Cancer, Liposarcoma

Article Author:
Rabia Zafar
Article Editor:
Yurong Wheeler
Updated:
6/4/2019 4:01:16 PM
PubMed Link:
Cancer, Liposarcoma

Introduction

Liposarcoma, a tumor of lipoblasts, is a rare mesenchymal neoplasm and involves deep soft tissues including retroperitoneum and popliteal fossa [1]. The relative frequency of liposarcoma at various body sites is much dependent on the tumor subtypes.  For example, dedifferentiated liposarcoma is much more common in retroperitoneal location, while myxoid liposarcoma occurs in the lower extremities [2]. Liposarcoma is exceedingly rare in the esophagus [1][3].  Esophageal liposarcoma typically behaves as a slow-growing tumor and involves the upper part of the throat. Most of them are of a well-differentiated type, confined to the esophagus with a low risk of metastasis [[4], and have a high rate of local recurrence (10%), even up to 25 years after the resection [5].    

Etiology

The cause of liposarcoma is still unknown, although trauma has been implicated.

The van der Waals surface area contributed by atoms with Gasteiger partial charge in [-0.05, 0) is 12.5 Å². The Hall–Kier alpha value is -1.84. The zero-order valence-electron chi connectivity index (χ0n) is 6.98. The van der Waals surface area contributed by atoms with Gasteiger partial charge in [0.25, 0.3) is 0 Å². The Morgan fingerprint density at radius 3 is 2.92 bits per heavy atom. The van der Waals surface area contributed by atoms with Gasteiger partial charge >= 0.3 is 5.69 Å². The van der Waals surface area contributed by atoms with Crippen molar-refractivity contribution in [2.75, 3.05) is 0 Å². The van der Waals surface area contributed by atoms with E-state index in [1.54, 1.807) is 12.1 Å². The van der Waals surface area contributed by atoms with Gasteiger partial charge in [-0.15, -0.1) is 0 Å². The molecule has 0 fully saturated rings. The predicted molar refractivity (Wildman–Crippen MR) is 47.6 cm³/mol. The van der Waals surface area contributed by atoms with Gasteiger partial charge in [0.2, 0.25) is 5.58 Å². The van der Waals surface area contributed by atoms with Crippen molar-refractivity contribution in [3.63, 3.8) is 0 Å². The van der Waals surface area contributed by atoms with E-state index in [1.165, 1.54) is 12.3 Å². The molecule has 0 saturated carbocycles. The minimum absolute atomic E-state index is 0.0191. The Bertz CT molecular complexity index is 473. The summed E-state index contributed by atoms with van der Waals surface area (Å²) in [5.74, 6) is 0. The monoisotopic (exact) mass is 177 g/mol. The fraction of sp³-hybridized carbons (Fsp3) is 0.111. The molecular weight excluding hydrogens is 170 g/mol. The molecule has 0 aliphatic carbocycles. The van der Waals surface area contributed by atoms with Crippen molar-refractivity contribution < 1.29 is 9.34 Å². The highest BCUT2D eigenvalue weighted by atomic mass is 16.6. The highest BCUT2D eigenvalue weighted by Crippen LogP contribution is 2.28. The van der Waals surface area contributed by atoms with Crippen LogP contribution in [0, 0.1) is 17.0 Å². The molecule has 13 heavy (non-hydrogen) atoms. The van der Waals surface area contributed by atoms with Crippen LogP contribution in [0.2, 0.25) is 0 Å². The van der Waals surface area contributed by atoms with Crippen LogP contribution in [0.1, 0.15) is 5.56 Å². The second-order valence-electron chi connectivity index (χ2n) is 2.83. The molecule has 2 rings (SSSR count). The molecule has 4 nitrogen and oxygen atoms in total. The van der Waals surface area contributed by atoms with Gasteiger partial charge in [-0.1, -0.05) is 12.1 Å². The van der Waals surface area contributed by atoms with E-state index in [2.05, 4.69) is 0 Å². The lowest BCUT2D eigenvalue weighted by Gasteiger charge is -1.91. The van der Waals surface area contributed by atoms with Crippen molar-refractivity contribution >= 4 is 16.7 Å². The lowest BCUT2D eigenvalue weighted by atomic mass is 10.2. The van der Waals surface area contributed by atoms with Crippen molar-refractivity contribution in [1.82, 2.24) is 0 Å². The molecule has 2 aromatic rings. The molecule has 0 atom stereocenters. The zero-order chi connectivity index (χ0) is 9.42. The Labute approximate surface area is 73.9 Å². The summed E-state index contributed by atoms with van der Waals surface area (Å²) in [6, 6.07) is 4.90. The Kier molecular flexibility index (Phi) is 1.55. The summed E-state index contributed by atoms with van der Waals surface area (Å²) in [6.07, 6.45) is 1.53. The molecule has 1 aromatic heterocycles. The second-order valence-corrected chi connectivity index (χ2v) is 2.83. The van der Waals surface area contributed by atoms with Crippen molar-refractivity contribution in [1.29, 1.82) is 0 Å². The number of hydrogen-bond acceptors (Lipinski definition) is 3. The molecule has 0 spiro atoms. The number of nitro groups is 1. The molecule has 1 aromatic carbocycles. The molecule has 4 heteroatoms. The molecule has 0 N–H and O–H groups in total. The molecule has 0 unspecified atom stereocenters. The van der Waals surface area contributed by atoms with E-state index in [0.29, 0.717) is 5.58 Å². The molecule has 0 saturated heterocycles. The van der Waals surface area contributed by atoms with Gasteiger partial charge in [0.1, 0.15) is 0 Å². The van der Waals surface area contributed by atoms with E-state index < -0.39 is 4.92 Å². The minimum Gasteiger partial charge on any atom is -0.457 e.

Epidemiology

Although liposarcoma is the most common soft tissue sarcoma of adults, it is rare in the esophagus. The most common esophageal cancer in the United States is adenocarcinoma and worldwide is squamous cell carcinoma. Overall, sarcoma only accounts for 0.5% of all esophageal neoplasms [6]. Among those, only 40 cases of esophageal liposarcoma have been reported [5]. According to these published cases, esophageal liposarcoma tends to occur in the middle to elderly male patients (age range 38-83 years, with an average of 62 years; male to female ratio = 4:1) [5].

Pathophysiology

Liposarcoma is a complex tumor, and its pathophysiology can be best explained by dividing it into three subtypes (per WHO 2002), well-differentiated and dedifferentiated liposarcoma (WDLPS/DDLPS), myxoid and round cell liposarcoma (MLS and RCL), and pleomorphic liposarcoma (PLS).  WDLPS/DDLPS will have a diagnostic giant marker and ring chromosome, which have an overall effect of uncontrolled cell proliferation [7].  For MCL and RCL, reciprocal translocation occurs between chromosomes 12 and 16, leading to the fusion of genes DDIT3 and FUS, and subsequently, activating some downstream targets such as PPARgamma2 and C/EBPalpha which promotes cell cycle proliferation [7].  Pleomorphic liposarcoma is the most complex and least understood type of these three. Mutations in various tumor suppressor pathways like p53, NF1, RB1 lead to many gains and hence account for the aggressive nature of this tumor [8].